Friday, August 23, 2013
The Power of the Internets
When we moved to Enumclaw, I started driving around looking at farms for signs of what I considered to be sustainable farming: cows in the meadow, chicken tractors with chickens afoot, and things like that. One farm that I particularly admired had a banner out front. A name that I googled and found had a website and a Facebook page. After a few weeks spent reading the content on the owner's Facebook page, I contacted her with a question. That one question led to a coffee date where we discussed farm building and chicken rearing and all other kinds of interests we had in common--and more importantly, I felt I had found an inspiring mentor. During our discussion, Joyce mentioned that she had this idea that maybe there were more people like us lurking about the Plateau, and she thought it would be neat to start an online forum for sustainable farmers in our area to share ideas, ask for feedback, and have gatherings. It was a marvelous idea. And thankfully, one she went home and put one together.
After a few weeks, we had our first potluck in an old schoolhouse in the area. Man, did we eat like kings? Sausage and kale soup, fermented foods, homemade kombucha, tapioca pudding, and apple cake...the list goes on. All from food that we all had collectively grown. But the best part of the day wasn't the food, but the seeds of friendships that were started that day. Some of the people had already known each other, and then there were people like us that had just moved here and were looking for a community to belong to. It was one of the best days of my life.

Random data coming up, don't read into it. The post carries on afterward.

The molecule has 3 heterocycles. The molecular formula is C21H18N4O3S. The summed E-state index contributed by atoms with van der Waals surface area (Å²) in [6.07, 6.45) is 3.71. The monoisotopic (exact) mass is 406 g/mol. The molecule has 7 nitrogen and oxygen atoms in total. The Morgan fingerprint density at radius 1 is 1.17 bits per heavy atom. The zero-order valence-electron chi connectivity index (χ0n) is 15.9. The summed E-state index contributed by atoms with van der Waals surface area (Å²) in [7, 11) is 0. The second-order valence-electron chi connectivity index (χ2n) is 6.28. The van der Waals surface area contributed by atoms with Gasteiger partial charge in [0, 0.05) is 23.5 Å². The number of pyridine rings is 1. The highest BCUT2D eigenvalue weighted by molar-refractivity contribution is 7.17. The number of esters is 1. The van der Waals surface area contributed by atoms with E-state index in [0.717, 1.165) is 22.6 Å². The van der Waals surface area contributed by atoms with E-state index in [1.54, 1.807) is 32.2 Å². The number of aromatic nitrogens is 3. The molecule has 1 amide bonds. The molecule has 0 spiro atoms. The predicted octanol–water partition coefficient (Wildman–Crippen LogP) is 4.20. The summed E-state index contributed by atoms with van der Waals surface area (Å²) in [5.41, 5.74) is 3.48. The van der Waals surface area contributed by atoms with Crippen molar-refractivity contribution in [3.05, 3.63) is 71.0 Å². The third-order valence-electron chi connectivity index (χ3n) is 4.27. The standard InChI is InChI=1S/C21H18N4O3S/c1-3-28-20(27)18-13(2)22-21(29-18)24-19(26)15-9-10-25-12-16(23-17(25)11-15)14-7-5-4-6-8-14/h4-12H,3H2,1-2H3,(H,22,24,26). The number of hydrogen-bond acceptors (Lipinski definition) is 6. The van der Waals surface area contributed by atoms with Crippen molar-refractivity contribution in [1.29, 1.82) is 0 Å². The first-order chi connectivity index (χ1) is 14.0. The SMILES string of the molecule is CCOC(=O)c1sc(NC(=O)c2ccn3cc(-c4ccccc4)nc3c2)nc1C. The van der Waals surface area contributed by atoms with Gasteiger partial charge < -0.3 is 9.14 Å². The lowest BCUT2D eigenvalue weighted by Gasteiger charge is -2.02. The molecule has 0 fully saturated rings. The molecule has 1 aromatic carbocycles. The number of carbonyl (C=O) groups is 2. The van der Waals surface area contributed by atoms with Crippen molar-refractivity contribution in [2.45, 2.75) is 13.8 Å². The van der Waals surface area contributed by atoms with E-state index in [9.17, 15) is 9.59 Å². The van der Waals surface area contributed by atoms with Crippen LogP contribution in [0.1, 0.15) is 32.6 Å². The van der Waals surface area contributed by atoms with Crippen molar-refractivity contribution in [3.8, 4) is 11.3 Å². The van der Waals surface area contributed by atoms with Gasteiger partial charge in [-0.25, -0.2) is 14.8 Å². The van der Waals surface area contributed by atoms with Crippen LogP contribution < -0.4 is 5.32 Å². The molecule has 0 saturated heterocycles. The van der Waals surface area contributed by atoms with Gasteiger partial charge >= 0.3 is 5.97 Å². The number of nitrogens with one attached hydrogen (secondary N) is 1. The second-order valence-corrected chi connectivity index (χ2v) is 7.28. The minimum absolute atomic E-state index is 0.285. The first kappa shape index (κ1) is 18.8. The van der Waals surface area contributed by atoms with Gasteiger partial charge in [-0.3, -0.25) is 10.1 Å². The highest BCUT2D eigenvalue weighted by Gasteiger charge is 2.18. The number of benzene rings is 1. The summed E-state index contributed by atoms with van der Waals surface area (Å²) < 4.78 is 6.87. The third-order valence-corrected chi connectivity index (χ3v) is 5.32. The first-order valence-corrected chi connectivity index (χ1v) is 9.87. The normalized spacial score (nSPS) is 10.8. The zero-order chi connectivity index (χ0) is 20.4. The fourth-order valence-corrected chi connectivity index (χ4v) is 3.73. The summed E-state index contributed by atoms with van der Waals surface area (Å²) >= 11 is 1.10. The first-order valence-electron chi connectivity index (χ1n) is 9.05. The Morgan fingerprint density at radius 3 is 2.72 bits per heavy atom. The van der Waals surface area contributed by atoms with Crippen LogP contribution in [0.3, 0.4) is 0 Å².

From that one meeting, we've found ways to support each other. Some of us buy produce from one another, and some of us trade items. We promote each other's endeavors with our friends and acquaintances outside the area.
Since that simple little action of starting a Facebook page to connect us all together, a beautiful opportunity has presented itself. A member of the group has reached out to people she knows through a local gym, and has developed a relationship with customers interested in purchasing locally produced foods--a partnership I've seen referred to as "Farm to Gym". The concept couldn't be more perfect!
The reception was so remarkable, that a collective of producers has been formed to hopefully create a local farming co-op called Plateau Producers. There is research going on to find a commercial kitchen with a small store front, in hopes to support the canners and bakers within the group as well. Others in the group are contributing their talents by designing websites or logos.
The point being, from something as vague, yet simple as starting a forum online for a small group of like minded people, has sprung a supportive community of inspirational people with the goal to start a grassroots local food movement in our area. And in supporting each other both personally and professionally, I feel we've made a pretty great group of friends for life.
What actions have you taken to help build community in your area?